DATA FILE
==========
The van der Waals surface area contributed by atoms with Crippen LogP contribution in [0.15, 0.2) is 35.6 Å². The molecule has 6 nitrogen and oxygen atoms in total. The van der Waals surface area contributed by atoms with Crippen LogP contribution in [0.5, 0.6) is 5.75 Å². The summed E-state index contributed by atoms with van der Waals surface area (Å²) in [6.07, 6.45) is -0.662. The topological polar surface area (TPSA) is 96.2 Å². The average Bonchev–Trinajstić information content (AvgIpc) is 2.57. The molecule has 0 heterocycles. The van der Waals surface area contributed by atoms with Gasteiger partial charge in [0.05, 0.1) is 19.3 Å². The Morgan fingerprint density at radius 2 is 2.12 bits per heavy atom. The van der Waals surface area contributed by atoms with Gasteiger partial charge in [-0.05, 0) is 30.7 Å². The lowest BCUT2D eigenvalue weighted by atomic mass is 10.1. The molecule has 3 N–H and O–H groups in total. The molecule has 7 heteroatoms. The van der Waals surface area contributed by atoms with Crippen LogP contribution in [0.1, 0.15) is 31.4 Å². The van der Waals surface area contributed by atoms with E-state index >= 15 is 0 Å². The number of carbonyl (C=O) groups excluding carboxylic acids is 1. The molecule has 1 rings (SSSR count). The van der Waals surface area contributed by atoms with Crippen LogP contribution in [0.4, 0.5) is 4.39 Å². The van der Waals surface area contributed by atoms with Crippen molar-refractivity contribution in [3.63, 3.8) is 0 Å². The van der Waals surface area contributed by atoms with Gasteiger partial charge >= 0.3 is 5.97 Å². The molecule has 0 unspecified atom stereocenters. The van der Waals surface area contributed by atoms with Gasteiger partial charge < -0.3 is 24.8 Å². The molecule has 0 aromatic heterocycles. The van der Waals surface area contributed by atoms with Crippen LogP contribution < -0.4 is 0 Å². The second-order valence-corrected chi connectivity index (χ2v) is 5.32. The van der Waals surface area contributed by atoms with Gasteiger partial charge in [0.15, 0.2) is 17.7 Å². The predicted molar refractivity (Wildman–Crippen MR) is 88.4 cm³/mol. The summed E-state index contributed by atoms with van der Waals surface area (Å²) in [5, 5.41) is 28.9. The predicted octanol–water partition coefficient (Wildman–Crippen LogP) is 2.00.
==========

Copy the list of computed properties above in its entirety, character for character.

The van der Waals surface area contributed by atoms with Crippen LogP contribution in [0.15, 0.2) is 35.6 Å². The molecule has 6 nitrogen and oxygen atoms in total. The van der Waals surface area contributed by atoms with Crippen LogP contribution in [0.5, 0.6) is 5.75 Å². The summed E-state index contributed by atoms with van der Waals surface area (Å²) in [6.07, 6.45) is -0.662. The topological polar surface area (TPSA) is 96.2 Å². The average Bonchev–Trinajstić information content (AvgIpc) is 2.57. The molecule has 0 heterocycles. The van der Waals surface area contributed by atoms with Gasteiger partial charge in [0.05, 0.1) is 19.3 Å². The Morgan fingerprint density at radius 2 is 2.12 bits per heavy atom. The van der Waals surface area contributed by atoms with Gasteiger partial charge in [-0.05, 0) is 30.7 Å². The lowest BCUT2D eigenvalue weighted by atomic mass is 10.1. The molecule has 3 N–H and O–H groups in total. The molecule has 7 heteroatoms. The van der Waals surface area contributed by atoms with Crippen LogP contribution in [0.1, 0.15) is 31.4 Å². The van der Waals surface area contributed by atoms with E-state index >= 15 is 0 Å². The number of carbonyl (C=O) groups excluding carboxylic acids is 1. The molecule has 1 rings (SSSR count). The van der Waals surface area contributed by atoms with Crippen LogP contribution in [0.4, 0.5) is 4.39 Å². The van der Waals surface area contributed by atoms with Crippen molar-refractivity contribution in [3.63, 3.8) is 0 Å². The van der Waals surface area contributed by atoms with Gasteiger partial charge >= 0.3 is 5.97 Å². The molecule has 0 unspecified atom stereocenters. The van der Waals surface area contributed by atoms with Gasteiger partial charge < -0.3 is 24.8 Å². The molecule has 0 aromatic heterocycles. The van der Waals surface area contributed by atoms with Crippen LogP contribution < -0.4 is 0 Å². The second-order valence-corrected chi connectivity index (χ2v) is 5.32. The van der Waals surface area contributed by atoms with Gasteiger partial charge in [0.15, 0.2) is 17.7 Å². The predicted molar refractivity (Wildman–Crippen MR) is 88.4 cm³/mol. The summed E-state index contributed by atoms with van der Waals surface area (Å²) in [5, 5.41) is 28.9. The predicted octanol–water partition coefficient (Wildman–Crippen LogP) is 2.00.